… virtually anything lyric off of Grotesque (After the Gramme) (one  of the greatest lps ever released).

    For the curious (NSFW)
    The Wonderful and Frightening World of Mark E Smith

    •  MES also gives the writer a certain encouragement (6+ / 0-)

      to leave the typos in! LOL

      Great diary, btw, Brecht.

    •  Of course I love your comment. But there's so much (5+ / 0-)

      to it that it might take half an hour to reply to (I peck slowly), so I'll have to come back in a bit for it.

      Huge props for the Green Gartside shout out - brilliant lyrics and lovely songs. Who could be uncharmed by a man who writes a fan letter to Jacques Derrida, and pronounces his name wrong throughout the song, as a tongue-in-cheek deflation of poseurs?

      "Every man has a right to utter what he thinks truth" Samuel Johnson

      by Brecht on Fri May 24, 2013 at 09:06:40 PM PDT

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    •  Captain Beefheart was certainly one of a kind. (6+ / 0-)

      You could generally find him mining for veins of rare minerals, when he wasn't exploring entirely different planets. But my favorite song of his, which is so surprisingly sweet and open, is Too Much Time:

      I got too much time, too much time
      I got too much time to be without love, too much time
      I got too much time, I got too much time
      Too much time to be without love
      In my life I've got a deep devotion
      Wide as the sky and deep as the ocean
      Every war that's waged make me cry
      Every bird that goes by gets me high

      Sometimes when it's late and I'm a little bit hungry
      I heat up some old stale beans, open up a can of sardines,
      Eat crackers and dream about somebody that can cook for me. . .

      I've heard Guided by Voices are god's gift, but I saw them in a hole in the wall in Chicago, when Pollard was shitfaced and lousy, and haven't explored further yet. You may mean Jack Bruce - I never heard of Brewer. Watt and Mackaye are both impressive, from what little I've heard of them. Though Double Nickels on the Dime is practically an encyclopedia by itself. Joe Strummer and Andy Partridge are both giants who fractured their own bands, but wrote a lot of great songs first. And the Clash have a huge legacy, just from showing a hundred other bands how much you could do with punk. Some fine fiery anthems along the way. Lou Reed broke an awful lot of rules in the '60s, and wrote a massive songbook. I think he's either the only, or one of two, songwriters whose poetry has made it into the Paris Review.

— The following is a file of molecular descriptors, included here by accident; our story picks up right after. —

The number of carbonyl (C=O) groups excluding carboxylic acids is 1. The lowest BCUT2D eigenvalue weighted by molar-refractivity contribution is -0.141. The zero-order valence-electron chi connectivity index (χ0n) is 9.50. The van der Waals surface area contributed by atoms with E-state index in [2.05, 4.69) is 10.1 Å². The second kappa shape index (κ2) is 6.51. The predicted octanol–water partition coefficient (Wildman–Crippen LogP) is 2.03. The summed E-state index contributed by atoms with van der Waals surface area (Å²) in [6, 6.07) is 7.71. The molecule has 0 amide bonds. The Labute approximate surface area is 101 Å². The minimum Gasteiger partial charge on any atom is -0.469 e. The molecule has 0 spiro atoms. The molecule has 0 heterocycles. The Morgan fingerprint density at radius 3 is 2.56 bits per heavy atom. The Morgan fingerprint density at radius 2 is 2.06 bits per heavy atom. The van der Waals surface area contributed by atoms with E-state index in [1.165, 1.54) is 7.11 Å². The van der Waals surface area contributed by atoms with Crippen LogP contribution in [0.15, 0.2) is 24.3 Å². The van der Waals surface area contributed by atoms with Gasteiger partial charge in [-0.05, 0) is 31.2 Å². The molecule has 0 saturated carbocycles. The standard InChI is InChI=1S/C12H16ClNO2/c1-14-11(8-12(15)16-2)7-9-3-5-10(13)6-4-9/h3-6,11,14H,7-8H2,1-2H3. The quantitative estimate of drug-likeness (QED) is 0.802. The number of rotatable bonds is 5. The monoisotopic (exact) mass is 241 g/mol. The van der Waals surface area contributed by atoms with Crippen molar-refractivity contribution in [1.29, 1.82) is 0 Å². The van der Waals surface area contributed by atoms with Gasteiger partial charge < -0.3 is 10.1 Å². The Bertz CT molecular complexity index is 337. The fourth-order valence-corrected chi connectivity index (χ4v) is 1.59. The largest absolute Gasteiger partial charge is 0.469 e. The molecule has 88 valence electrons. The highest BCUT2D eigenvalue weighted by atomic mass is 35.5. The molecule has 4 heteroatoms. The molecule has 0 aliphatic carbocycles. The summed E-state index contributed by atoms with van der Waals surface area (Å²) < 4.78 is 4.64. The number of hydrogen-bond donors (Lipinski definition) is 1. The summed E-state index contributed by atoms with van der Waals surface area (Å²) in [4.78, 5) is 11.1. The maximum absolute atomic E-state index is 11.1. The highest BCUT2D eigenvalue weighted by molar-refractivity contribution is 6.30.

Finally, the punk who never quits, Mark E. Smith. You know, he's one of those people I have ten albums by, which I hardly ever play. Usually, when I need a fix of the Fall, I drink a jar of coffee and play Totally Wired. I like Oh! Brother too. I know, there's a lot more there. I do have a pretty good 2CD collection of theirs, I'll see if I can find it in my disordered collection.

      I certainly am drawn to those who stubbornly hoe their own row (and Smith's as stubborn as Lou Reed, and as ornery), until they've cultivated a whole hill of their own (Tom Waits, Nick Cave, John Lydon). I know there are different flavors of the Fall. They sometimes got rather poppy (for them), when Brix was in the band. But it still seems that you can be as idiosyncratic as Neil Young, and achieve a wide emotional range of music and tone - but Smith just doesn't have the breadth in him, or the voice, to achieve that.

      I think I'd better drink a modest quart of coffee, and track down your seven picks of their work, and then let you know how they went down. That'll hold me until I excavate that 2CD set of theirs.

      "Every man has a right to utter what he thinks truth" Samuel Johnson

      by Brecht on Sat May 25, 2013 at 01:58:11 AM PDT